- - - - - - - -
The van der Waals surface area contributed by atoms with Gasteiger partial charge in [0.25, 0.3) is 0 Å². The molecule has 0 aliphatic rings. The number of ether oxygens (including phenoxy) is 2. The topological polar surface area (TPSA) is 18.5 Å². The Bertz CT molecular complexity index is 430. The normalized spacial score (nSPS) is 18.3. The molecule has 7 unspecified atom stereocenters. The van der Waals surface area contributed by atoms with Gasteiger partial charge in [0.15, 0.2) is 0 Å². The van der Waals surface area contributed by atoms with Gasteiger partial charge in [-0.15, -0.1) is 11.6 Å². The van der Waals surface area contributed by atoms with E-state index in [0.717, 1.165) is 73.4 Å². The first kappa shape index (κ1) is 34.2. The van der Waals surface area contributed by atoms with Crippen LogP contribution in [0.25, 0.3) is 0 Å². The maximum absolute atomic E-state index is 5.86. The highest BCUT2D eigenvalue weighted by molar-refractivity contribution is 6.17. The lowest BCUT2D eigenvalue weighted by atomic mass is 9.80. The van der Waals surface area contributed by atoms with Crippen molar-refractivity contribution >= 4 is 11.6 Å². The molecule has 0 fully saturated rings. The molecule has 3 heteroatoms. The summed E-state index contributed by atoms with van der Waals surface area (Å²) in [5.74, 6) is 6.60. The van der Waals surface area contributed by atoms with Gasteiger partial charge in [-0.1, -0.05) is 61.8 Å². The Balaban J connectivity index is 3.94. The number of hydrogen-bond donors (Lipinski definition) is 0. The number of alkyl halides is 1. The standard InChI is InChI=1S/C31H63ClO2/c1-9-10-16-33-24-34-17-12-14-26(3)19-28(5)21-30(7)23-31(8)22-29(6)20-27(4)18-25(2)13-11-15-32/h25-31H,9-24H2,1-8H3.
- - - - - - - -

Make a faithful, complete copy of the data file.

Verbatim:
The van der Waals surface area contributed by atoms with Gasteiger partial charge in [0.25, 0.3) is 0 Å². The molecule has 0 aliphatic rings. The number of ether oxygens (including phenoxy) is 2. The topological polar surface area (TPSA) is 18.5 Å². The Bertz CT molecular complexity index is 430. The normalized spacial score (nSPS) is 18.3. The molecule has 7 unspecified atom stereocenters. The van der Waals surface area contributed by atoms with Gasteiger partial charge in [0.15, 0.2) is 0 Å². The van der Waals surface area contributed by atoms with Gasteiger partial charge in [-0.15, -0.1) is 11.6 Å². The van der Waals surface area contributed by atoms with E-state index in [0.717, 1.165) is 73.4 Å². The first kappa shape index (κ1) is 34.2. The van der Waals surface area contributed by atoms with Crippen LogP contribution in [0.25, 0.3) is 0 Å². The maximum absolute atomic E-state index is 5.86. The highest BCUT2D eigenvalue weighted by molar-refractivity contribution is 6.17. The lowest BCUT2D eigenvalue weighted by atomic mass is 9.80. The van der Waals surface area contributed by atoms with Crippen molar-refractivity contribution >= 4 is 11.6 Å². The molecule has 0 fully saturated rings. The molecule has 3 heteroatoms. The summed E-state index contributed by atoms with van der Waals surface area (Å²) in [5.74, 6) is 6.60. The van der Waals surface area contributed by atoms with Gasteiger partial charge in [-0.1, -0.05) is 61.8 Å². The Balaban J connectivity index is 3.94. The number of hydrogen-bond donors (Lipinski definition) is 0. The number of alkyl halides is 1. The standard InChI is InChI=1S/C31H63ClO2/c1-9-10-16-33-24-34-17-12-14-26(3)19-28(5)21-30(7)23-31(8)22-29(6)20-27(4)18-25(2)13-11-15-32/h25-31H,9-24H2,1-8H3.